The two bills — Farmer’s Produce Trade and Commerce (Promotion and Facilitation) Bill, 2020 and the Farmers (Empowerment and Protection) Agreement of Price Assurance and Farm Services Bill, 2020 — will now be sent to the President for his assent, setting the stage for a prolonged political confrontation which looks set to spill over to the streets in the northern states.
Besides the known opponents, the bill was opposed by BJP’s estranged ally, the Shiromani Akali Dal, TRS and BJD which, in a rare instance, decided to vote “no”.
The bill, however, was backed by AIADMK and YRSCP, as well as smaller parties from the north-east and could have passed the numbers test if there had been one. The government’s task would have been helped by the depleted numbers on the opposition benches with many members staying away because of Covid-19, and the tactical ambiguity of parties like BSP, NCP and Shiv Sena.
The three parties expressed reservations about certain provisions of the bills but without displaying the vehemence which marked the response of Congress, TMC, DMK, AAP, SAD and the Left. In fact, opposition floor managers were reconciled to the prospect of the three staying away from a vote.
In the event, however, no voting could take place with the opposition demanding that the bills be sent to the select committee of the Rajya Sabha for a detailed scrutiny and the headcount be deferred. With the House plunging into utter bedlam as members of Congress, Trinamool and AAP stormed the well of the House and moved towards the podium to force deputy chairman Harivansh to go ahead with voting, the House had to be adjourned.
The two bills were declared passed by voice vote as the opponents persisted with protests after the resumption.
While the bills — aimed at liberalising farm trade by ending the monopoly of mandis and loosening the grip of “arhatiyas” or middlemen over trade in agricultural commodities — are set to become law, the government will find itself dealing with protests outside Parliament. While Congress is set to step up its protest in Punjab, Haryana and in the immediate vicinity of the national capital, several farm organisations have called for a protest beginning with a dharna on September 25.
The government was not flinching from a fight either. It has already launched a full-scale counter-offensive, dubbing Congress and other parties opposing the bills as proxies of middlemen while denying the opposition’s charge that the soon-to-be-enacted laws will spell the end of the minimum support price scheme.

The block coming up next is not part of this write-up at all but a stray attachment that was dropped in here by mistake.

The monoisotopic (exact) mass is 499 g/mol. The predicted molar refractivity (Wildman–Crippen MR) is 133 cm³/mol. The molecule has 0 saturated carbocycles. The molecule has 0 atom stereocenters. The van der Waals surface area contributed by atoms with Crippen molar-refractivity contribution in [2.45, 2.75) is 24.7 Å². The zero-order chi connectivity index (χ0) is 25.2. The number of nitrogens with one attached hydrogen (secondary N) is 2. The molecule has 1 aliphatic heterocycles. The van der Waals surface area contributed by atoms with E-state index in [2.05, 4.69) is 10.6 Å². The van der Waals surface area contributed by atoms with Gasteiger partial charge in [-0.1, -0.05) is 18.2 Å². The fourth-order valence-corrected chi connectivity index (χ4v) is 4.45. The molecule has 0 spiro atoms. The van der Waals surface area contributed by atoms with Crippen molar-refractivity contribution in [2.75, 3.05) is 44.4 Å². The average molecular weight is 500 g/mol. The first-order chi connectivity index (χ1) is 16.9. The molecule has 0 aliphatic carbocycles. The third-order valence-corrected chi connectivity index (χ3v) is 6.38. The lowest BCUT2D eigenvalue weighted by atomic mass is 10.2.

Responding to the concerns of the opposition, agriculture minister Narendra Singh Tomar made it clear that these legislations will in no way impact crop procurement through the MSP mechanism. “Mandis will not stop functioning and trading will continue as before,” he said. The minister also said that under contract farming, the farmer will have full power to fix a sale price of his choice and that he will receive full payment within three days.
Congress and other opposition parties slammed the government for the “anti-farmer” measure. Congress MP Partap Singh Bajwa said these would serve as a “death warrant” for farmers. Referring to protests by farmers in some states, Bajwa said, “Those whom you want to benefit are on the streets.” He said the two bills were against the economic interest of Punjab, which has contributed a lot in making India self-sufficient in foodgrain production.
SAD MP Naresh Gujral warned BJP against taking farmers’ protests lightly. “Don’t think that the farmers of Punjab are weak, all Punjabis are the children of our Gurus and we have learned it from them to sacrifice and stand up against oppression,” he said.
K K Ragesh (CPI), Derek O’Brien (TMC), Tiruchi Siva (DMK) and K C Venugopal (Congress) moved resolutions for sending the bills to a select committee of the House for consideration.
Former PM H D Deve Gowda, who took oath as a JD(S) member in the Upper House on Sunday, cited how he had always been a firm supporter of poor farmers and suggested forming a permanent commission to advise the government on MSP and other issues.
Defending the two bills, Bhupendra Yadav of BJP asked Congress why farmers’ income did not increase in the last 60-70 years even as the country became self-sufficient in farm production. “These two important bills are the biggest agriculture reforms in the country and will give justice to farmers by increasing their income,” Yadav said. He said a report of a working group on agriculture production in 2010 suggested similar reforms against monopoly institutions.